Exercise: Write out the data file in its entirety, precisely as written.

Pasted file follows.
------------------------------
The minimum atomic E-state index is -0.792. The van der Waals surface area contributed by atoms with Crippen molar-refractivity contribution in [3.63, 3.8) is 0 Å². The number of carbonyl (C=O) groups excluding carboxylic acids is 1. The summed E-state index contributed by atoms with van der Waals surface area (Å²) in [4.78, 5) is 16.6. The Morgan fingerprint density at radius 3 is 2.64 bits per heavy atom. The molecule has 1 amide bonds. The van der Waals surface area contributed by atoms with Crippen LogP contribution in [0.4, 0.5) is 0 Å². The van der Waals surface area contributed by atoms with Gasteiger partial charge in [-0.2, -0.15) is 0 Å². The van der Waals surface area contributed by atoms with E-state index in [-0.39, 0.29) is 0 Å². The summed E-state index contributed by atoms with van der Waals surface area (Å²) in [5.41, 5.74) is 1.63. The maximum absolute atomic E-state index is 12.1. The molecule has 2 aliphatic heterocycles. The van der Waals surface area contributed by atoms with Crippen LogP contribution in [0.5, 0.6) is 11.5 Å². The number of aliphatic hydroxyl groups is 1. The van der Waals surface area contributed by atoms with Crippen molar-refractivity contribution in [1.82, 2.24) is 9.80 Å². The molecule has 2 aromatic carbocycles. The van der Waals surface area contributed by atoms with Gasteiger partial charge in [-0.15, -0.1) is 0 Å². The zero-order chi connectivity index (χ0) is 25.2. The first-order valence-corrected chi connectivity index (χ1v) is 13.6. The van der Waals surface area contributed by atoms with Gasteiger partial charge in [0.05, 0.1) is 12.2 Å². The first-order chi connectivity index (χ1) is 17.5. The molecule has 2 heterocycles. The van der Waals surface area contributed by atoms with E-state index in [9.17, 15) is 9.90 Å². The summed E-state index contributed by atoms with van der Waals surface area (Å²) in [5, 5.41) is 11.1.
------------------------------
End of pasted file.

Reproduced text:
The minimum atomic E-state index is -0.792. The van der Waals surface area contributed by atoms with Crippen molar-refractivity contribution in [3.63, 3.8) is 0 Å². The number of carbonyl (C=O) groups excluding carboxylic acids is 1. The summed E-state index contributed by atoms with van der Waals surface area (Å²) in [4.78, 5) is 16.6. The Morgan fingerprint density at radius 3 is 2.64 bits per heavy atom. The molecule has 1 amide bonds. The van der Waals surface area contributed by atoms with Crippen LogP contribution in [0.4, 0.5) is 0 Å². The van der Waals surface area contributed by atoms with Gasteiger partial charge in [-0.2, -0.15) is 0 Å². The van der Waals surface area contributed by atoms with E-state index in [-0.39, 0.29) is 0 Å². The summed E-state index contributed by atoms with van der Waals surface area (Å²) in [5.41, 5.74) is 1.63. The maximum absolute atomic E-state index is 12.1. The molecule has 2 aliphatic heterocycles. The van der Waals surface area contributed by atoms with Crippen LogP contribution in [0.5, 0.6) is 11.5 Å². The number of aliphatic hydroxyl groups is 1. The van der Waals surface area contributed by atoms with Crippen molar-refractivity contribution in [1.82, 2.24) is 9.80 Å². The molecule has 2 aromatic carbocycles. The van der Waals surface area contributed by atoms with Gasteiger partial charge in [-0.15, -0.1) is 0 Å². The zero-order chi connectivity index (χ0) is 25.2. The first-order valence-corrected chi connectivity index (χ1v) is 13.6. The van der Waals surface area contributed by atoms with Gasteiger partial charge in [0.05, 0.1) is 12.2 Å². The first-order chi connectivity index (χ1) is 17.5. The molecule has 2 heterocycles. The van der Waals surface area contributed by atoms with E-state index in [9.17, 15) is 9.90 Å². The summed E-state index contributed by atoms with van der Waals surface area (Å²) in [5, 5.41) is 11.1.